Saturday, April 30, 2022

The Utrecht Psalter

Vellum—fine parchment made from the skin of a calf—is more durable than paper. Even so, manuscripts that survived for centuries are precious, and sometimes we have them only due to extraordinary measures taken by individuals.

One such individual was Sir Robert Cotton, whose hobby was collecting old manuscripts of all kinds in his personal library. Despite a fire that destroyed some, there are countless things we know about the Middle Ages that we would not know except for his collection, including poems such as Beowulf. One unique manuscript that he collected was the Utrecht Psalter. (I should say "near-unique" for reasons explained a little later.)

A psalter is the Book of Psalms from the Bible. The word psalter is Old English (p)saltere from Latin psalterium from Greek psaltērion and means a stringed instrument. (Remember that the Psalms are songs.) This particular psalter came to the Cotton Library from Canterbury Cathedral some time after the Dissolution of the Monasteries (in the 1530s when Henry VII changed things). Robert had the pages bound, and then lent the manuscript to the Earl of Arundel, who took it into exile in the Netherlands (during the English Civil War in the 1640s); upon his death it was sold, and somehow wound up in the library of Utrecht University by 1716.

One of its distinguishing features is the style of art. Each vellum page contains a psalm, and the background of each page illustrates every image from each line of the psalm in understated color called bistro, a shade of brown or grayish brown. The pages are 10x13 inches—an unusually large size choice, unless it were intended to be used by several people reading/singing at once. It might have been a monks choir book rather than intended for personal instruction, as the mnemonic device of the illustrations would suggest.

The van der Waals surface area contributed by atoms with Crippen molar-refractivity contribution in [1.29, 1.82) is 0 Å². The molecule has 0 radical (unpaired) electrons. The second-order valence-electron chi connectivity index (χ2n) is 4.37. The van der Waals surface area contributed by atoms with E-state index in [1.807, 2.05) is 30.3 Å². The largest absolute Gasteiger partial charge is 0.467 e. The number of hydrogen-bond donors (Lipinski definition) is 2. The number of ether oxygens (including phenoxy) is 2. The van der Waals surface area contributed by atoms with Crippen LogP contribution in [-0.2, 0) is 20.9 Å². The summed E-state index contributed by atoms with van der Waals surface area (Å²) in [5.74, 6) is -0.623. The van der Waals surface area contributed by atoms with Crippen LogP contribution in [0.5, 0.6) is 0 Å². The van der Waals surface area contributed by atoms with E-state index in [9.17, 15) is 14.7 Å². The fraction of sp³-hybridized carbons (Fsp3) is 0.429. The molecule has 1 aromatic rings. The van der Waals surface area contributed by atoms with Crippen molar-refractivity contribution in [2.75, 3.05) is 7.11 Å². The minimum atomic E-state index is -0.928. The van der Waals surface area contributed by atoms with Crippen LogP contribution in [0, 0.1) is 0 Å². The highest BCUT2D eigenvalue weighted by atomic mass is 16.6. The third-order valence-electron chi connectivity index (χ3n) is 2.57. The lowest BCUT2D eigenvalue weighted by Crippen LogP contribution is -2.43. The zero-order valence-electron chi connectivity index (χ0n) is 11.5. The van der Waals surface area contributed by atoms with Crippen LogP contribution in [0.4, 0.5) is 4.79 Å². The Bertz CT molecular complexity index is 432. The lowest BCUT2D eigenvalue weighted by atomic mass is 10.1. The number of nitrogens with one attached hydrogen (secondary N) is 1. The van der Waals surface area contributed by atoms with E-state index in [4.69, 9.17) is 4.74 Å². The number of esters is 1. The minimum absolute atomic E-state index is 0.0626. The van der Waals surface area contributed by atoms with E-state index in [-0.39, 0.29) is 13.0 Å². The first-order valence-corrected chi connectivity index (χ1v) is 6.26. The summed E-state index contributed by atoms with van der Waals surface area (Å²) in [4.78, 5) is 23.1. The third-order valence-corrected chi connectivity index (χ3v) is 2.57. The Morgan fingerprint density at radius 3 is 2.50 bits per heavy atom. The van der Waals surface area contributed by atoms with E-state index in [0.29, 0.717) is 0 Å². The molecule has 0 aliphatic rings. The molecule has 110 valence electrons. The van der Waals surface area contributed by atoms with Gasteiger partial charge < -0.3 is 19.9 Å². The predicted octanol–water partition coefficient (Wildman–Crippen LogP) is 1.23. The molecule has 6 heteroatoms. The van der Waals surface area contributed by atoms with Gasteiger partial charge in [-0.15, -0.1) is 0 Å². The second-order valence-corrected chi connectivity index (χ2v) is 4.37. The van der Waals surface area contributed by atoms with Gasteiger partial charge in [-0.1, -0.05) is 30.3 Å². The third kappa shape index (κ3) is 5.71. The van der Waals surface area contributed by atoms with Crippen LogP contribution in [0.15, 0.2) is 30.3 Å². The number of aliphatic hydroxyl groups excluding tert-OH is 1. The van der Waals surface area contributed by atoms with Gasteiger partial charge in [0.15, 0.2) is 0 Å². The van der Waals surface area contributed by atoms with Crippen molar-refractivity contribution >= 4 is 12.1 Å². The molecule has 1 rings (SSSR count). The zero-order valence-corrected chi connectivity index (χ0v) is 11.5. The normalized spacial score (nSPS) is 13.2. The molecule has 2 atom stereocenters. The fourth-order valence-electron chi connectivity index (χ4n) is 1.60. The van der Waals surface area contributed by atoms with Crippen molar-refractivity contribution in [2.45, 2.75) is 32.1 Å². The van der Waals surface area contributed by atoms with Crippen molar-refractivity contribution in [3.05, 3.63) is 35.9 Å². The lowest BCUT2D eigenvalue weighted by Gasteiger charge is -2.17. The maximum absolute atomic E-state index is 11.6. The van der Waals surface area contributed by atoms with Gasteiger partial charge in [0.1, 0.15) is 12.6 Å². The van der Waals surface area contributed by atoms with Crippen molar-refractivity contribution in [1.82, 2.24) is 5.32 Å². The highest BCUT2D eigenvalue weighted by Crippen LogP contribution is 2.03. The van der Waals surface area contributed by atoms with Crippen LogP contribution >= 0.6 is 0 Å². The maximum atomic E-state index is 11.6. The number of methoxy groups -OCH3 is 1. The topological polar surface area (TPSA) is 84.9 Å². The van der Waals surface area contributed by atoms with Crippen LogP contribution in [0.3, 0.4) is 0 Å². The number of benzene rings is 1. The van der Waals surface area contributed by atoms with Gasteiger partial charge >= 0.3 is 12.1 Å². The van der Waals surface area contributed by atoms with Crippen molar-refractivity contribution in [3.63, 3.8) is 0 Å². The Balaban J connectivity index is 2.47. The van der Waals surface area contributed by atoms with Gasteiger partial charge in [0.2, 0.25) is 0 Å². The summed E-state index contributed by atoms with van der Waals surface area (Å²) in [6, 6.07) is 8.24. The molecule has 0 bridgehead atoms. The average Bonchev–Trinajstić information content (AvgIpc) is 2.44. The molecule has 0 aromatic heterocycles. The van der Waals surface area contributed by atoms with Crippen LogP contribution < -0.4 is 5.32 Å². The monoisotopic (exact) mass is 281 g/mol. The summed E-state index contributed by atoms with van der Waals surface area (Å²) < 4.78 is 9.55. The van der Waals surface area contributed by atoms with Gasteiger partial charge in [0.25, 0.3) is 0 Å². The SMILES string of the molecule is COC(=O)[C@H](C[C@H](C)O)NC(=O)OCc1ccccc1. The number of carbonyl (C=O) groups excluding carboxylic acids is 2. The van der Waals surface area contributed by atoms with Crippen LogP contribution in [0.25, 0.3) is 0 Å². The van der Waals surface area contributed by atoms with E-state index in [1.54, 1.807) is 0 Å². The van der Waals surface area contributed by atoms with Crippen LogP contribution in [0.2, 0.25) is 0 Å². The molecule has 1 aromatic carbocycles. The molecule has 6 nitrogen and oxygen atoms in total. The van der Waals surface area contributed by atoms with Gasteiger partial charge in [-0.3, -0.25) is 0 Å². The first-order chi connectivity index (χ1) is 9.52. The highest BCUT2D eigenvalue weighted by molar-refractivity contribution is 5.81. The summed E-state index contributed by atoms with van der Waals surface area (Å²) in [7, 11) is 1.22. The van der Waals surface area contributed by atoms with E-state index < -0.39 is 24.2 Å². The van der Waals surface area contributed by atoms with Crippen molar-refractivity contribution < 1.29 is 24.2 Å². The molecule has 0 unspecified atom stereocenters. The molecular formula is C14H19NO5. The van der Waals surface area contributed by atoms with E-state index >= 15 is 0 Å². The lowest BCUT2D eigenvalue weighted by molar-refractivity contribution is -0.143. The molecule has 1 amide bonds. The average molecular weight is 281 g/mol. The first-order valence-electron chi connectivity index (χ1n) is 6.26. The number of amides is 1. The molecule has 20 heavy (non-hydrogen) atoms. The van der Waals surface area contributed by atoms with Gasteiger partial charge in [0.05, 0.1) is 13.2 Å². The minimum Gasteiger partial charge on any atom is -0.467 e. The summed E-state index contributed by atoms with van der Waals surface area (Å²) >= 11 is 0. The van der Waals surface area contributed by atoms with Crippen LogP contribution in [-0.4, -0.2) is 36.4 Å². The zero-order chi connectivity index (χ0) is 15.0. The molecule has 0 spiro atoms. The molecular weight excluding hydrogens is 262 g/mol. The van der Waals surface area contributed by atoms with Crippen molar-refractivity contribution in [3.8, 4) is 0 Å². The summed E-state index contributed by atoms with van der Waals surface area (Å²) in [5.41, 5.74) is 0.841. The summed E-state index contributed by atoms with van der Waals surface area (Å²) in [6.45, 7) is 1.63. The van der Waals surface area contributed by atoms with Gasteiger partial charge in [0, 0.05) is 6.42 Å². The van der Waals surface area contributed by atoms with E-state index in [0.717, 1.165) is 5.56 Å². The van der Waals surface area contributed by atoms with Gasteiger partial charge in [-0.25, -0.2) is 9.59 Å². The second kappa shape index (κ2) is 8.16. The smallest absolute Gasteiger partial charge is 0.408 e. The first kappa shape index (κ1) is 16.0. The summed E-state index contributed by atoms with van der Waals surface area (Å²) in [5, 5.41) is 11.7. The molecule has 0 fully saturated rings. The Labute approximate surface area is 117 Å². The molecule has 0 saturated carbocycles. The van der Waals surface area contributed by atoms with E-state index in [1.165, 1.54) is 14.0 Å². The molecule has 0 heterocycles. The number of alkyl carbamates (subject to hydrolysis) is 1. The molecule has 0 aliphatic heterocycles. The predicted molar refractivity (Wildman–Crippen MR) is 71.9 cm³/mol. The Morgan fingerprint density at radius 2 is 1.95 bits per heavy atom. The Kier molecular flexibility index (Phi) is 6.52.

Created in the 800s during the Carolingian period, it influenced a style that is called the "Utrecht style." There are at least three copies that were made of it prior to its acquisition by Cotton: the Harley Psalter (in the British Library), the Edwin Psalter (at Trinity College, Cambridge), and the full-color-with-gold-backgrounds Anglo-Catalan Psalter (so-called because it was half-illustrated by an English artist in 1180-1200 and finished in Catalan in 1340-50 in a different style), in the Bibliothèque nationale de France.

But whence came the original? An argument is made for it originating near Reims, because the style is similar to the Ebbo Gospels, suggesting that, like them, the psalter was sponsored by Archbishop Ebbo of Reims. Also, some believe the illustrations draw from details that would have been gleaned from the travels of none other than or recent predestination heretic, Gottschalk of Orbais. Besides psalms, it includes the Athanasian Creed, to which Ebbo's successor Archbishop Hincmar of Reims was partial.

This puts it in the vicinity of Hautvillers, which gives me a reason to re-visit Hautvillers and clear up a few details about which I was terribly neglectful yesterday. Tomorrow I answer the question: what about that dove?

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